He’s pouring us each another glass, which I plan to gulp down as quickly as possible before making my exit.
“It’s tough to find a woman who appreciates the finer things in life, but isn’t just after my money,” he says, placing the nearly empty bottle back on the table between us.
Really? You do such a nice job of hiding whatever wealth it is you seem to have. “That’s terrible. My parents always told me to be sure I could provide for myself, so I wouldn’t have to depend on a man.”
“You just need to find a nice man who’ll take care of you. No sense in someone as pretty as yourself having to work.”
“I actually enjoy my job. I can’t imagine not working.” It came out a little curt, but I don’t care anymore. Only two more big gulps and the wine will be gone. Followed shortly thereafter by me.
He swirls his wine, deep in thought. “It just seems silly. Women go off to work and leave the kids with a nanny, when really they’re only making enough money to pay for the help. Why not just stay home with the children?”
A big swallow cuts my remaining wine in half. “Well, actually, I make a little more than that.”
“I just realized I don’t even know what you do. How rude of me.” The pained look on his face reveals he is embarassed by his gaff, but I doubt he genuinely cares about my chosen profession.
“I’m an attorney,” I say, satisfied when I see the disappointment cross his face in the shadows of the table lamp.
“Oh,” he says, a visible frown on his face.
“Not what you expected, huh?” I give a little satisfied smile and realize it’s the first one I’ve produced all evening.
“Is your father a lawyer,” he asks, seemingly grasping for some explanation.
“Nope, no one in my family is an attorney. Just something I always wanted to do.”
“What firm are you with? Several of the guys I went to prep school with are at firms here in town.”
“Pope, Moore, Smith and Garrett,” I reply. One last big sip and the Bordeaux is gone, leaving me with nothing else to do but escape.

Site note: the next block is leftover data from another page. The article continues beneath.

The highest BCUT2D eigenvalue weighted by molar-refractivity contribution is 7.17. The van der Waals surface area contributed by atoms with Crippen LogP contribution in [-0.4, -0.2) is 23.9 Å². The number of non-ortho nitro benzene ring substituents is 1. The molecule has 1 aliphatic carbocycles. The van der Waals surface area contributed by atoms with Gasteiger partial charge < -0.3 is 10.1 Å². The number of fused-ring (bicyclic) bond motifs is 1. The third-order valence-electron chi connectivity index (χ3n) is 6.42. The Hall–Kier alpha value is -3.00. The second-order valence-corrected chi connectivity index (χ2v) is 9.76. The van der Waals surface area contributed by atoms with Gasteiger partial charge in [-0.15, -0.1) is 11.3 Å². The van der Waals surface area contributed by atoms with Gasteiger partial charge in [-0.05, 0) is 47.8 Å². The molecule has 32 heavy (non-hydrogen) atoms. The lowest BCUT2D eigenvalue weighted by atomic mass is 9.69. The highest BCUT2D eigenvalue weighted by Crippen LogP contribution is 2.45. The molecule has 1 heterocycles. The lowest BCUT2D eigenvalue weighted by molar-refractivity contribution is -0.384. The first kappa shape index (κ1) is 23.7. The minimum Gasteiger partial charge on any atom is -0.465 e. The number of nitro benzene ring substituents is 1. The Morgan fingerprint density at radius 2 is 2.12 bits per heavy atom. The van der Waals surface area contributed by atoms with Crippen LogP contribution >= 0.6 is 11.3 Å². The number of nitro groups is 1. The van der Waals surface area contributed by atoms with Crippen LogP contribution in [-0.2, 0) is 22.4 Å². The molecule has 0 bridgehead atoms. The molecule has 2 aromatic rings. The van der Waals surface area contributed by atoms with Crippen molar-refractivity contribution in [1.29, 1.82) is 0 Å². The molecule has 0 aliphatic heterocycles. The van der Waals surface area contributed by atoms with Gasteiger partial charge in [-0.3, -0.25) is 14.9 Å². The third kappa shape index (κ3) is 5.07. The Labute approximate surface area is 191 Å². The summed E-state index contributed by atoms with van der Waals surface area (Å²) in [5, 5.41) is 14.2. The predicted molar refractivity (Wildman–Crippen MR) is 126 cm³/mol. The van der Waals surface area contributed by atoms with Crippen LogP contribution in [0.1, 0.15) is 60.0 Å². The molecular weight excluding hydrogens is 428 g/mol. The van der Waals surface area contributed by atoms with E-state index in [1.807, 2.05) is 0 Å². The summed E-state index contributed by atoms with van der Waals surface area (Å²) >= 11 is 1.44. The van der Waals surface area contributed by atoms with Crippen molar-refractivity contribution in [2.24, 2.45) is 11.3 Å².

He’s frowning again. “Hmm, I haven’t heard of that one. My roommate from college is at Queen & Spears,” he says, naming the biggest firm in town. “He’s making bank right now, but your firm probably doesn’t pay that well, right? I mean, I’ve never heard of it.”
Clearly he knows nothing about the legal industry. All the big firms are competing for the same talent, so they all pay in roughly the same range. Generally, when one bumps first-year pay, they all rise to match. My firm is no different. Although it’s smaller than Queen & Spears, it’s still fairly large. I only make a few thousand less than his friend.
Miss Delilah is on my shoulder, a stern look on her face. It’s bad enough you’re an attorney. Do not discuss your income. I can almost hear her hissing through her teeth, the way she does when I’ve broken some cardinal rule of etiquette. I’ve heard it a lot in the past twenty years.
“It pays well enough,” I say, giving a tight smile. I glance around the room, noting the exits. At the next seating group over, there’s a young, busty blonde plopping herself in the lap of a gray-haired gentleman in a suit. The whole scene here continues to remind me of some bad black and white movie.
Peter only nods and then sip his wine. He’s doing a search of the room as well.
I decide to put him out of his newfound misery and bow out. “Peter, it’s been lovely, but I think I should be going.”
An insincere look of disappointment on his face, he says, “So soon? Well, it’s been a pleasure.” He reaches out to shake my hand, his eyes lingering across the room on a blonde at the bar in a tight black dress who’s giggling loudly at something the bartender has said.
I nearly sprint from the table after a quick goodbye, picturing puffs of smoke behind me like the roadrunner in Looney Tunes. I don’t look back to see, but I’m sure he made his way to the blonde at the bar just as quickly.
As I wait for the valet to bring my car, I vow to cancel that stupid subscription as soon as I get home. I’ll cover the mailbox with one hand so the little flag can’t tempt me. I’m not getting lured into opening another one of those emails. Nope, no more online dating for me!